High time to update progVisions with the latest two Poor Genetic Material releases. Somehow we missed the 2020 album "Here Now", but the band was willing to send us this release together with their latest effort, the 15th-anniversary edition of "Spring Tidings". The latter is a remixed, remastered and partly re-recorded version of their famous 2005 album. But this is a story for later. We now concentrate on "Here Now" the successor of the album "Absence" (2016).
Philip Griffiths - lead & backing vocals; Martin Griffiths - lead vocals on "The Garden"; Stefan Glomb - guitars; Philipp Jaehne - keyboards; Pia Darmstaedter - flute; Dennis Sturm - bass; Dominik Steinbacher - drums & backing vocals
Musically "Here Now" is more direct and less mellow than its predecessor. Lyrically the two albums deal with two sides of the same coin: While "Absence" was focussing on the experience of loss and the transience of everything we live through, "Here Now" deals with the permanent presence of every single moment, which makes us forever tied to the Here and Now. Poor Genetic Material is known for its two exceptional lead singers: Philip Griffiths and his father Martin Griffiths (Beggars Opera). Martin Griffiths is present on the longest track "The Garden" (13:12) of the album. The other tracks are "Here Now", "Serendipity", "The Waiting Game", "Note from My Younger Self", and "This Place". The album opens with the title track "Here Now". Artrock with uplifting melodies and wonderful vocal lines. In the later part of this fine song, you will be treated to beautiful arrangements and hear my favourite guest player Pia Darmstaedter on the flute. The short parts with the combination of flute, Mellotron and guitar are very beautiful. "Serendipity" is a short uptempo track with nice vocal melodies, keyboards and some short flute parts. "The Waiting Game" is more interesting for us prog fans. The piece has more diversity than the previous track. Guest player Pia Darmstaedter plays again a fine flute part before a Fripp like guitar part and fine synth melodies end this track. "Note from My Younger Self" gets the prize for the most intriguing song title of the album. The instrumental intro on piano, flute and synth is very nice. One of the most beautiful melodies of the whole album. Also, the vocal lines are very beautiful. The song develops into one of my favourite tracks on this album. The centrepiece of the album is the earlier mentioned song "The Garden" which is divided into the parts I. The War, II. The Garden, III. The Theatre, IV. The Silver Peacock, V. The Peace. This long track (and the following track) are absolutely the highlights of the album. The combination of the two lead vocalists works fine. The great vocal parts are alternated with intriguing instrumental parts. The music is diverse but is nowhere over the top, always the main vocal melody is returning. And I have to say this again the flute parts of Pia Darmstaedter brings the music to the next level. The song ends with a nice guitar solo from Stefan Glomb. Also, the keyboard parts of Philipp Jaehne are worth mentioning. Great track! The album comes to an end with the song "This Place", which opens with a beautiful flute melody and delicate sung vocal parts of Philip Griffiths. Maybe this is melody wise the best song on the album. "This Place" is my personal favourite track of the "Here Now" album. Great diversity and fine instrumental passages to support the wonderful vocal performance. Love the drum parts of Dominik Steinbacher in this track which also ends with a fine guitar solo from Stefan Glomb.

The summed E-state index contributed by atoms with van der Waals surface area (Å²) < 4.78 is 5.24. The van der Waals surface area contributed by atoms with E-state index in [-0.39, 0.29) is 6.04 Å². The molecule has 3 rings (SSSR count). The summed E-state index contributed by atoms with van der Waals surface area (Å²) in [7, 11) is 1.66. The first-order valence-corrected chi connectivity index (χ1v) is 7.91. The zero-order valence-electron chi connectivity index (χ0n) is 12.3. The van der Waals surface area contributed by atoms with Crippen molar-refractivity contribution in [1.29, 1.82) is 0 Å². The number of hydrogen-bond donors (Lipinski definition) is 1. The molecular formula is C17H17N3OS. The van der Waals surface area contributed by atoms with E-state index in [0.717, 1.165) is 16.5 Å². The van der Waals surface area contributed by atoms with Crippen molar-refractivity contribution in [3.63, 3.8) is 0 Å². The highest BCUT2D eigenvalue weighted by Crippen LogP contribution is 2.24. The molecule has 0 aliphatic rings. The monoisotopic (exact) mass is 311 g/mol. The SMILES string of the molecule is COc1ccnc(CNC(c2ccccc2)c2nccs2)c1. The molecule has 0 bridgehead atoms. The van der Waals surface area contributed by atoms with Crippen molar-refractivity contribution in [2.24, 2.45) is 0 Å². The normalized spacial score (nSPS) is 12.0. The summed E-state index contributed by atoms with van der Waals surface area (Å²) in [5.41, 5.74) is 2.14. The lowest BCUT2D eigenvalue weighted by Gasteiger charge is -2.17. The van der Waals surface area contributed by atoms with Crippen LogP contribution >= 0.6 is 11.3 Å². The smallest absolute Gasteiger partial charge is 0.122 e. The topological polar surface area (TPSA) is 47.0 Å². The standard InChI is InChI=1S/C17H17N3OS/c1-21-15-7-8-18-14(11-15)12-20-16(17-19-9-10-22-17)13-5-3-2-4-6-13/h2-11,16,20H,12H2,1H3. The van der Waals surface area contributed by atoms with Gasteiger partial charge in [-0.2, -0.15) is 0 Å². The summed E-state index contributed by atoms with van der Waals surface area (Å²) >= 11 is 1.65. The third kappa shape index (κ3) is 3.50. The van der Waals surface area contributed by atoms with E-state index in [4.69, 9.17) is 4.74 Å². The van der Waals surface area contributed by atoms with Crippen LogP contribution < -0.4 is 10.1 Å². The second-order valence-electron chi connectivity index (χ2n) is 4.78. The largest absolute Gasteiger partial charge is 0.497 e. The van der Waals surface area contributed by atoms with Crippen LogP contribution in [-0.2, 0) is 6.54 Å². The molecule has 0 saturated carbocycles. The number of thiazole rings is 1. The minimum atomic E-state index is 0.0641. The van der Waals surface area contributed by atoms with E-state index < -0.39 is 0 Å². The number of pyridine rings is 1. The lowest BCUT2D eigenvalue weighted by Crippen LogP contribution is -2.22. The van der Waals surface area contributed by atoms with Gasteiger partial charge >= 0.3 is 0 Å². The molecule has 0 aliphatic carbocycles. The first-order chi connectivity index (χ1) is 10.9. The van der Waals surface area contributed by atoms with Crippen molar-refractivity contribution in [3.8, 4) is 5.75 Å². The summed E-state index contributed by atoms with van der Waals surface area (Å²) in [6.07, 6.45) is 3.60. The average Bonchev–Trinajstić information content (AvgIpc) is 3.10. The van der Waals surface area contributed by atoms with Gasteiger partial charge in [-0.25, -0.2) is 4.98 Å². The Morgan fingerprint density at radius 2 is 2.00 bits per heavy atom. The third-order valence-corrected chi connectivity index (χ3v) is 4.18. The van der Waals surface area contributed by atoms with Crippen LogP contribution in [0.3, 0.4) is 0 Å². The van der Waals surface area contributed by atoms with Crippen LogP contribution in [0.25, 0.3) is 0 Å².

Your reviewer enjoyed listening to this album very much. Musically "Here Now" is less mellow than its predecessor. Philip Griffiths impressed me one more time with great songwriting and as a vocalist. Especially the last part of the album with songs like "Note from My Younger self', "The Garden" and "This Place" is very strong. Check this out for yourselfs.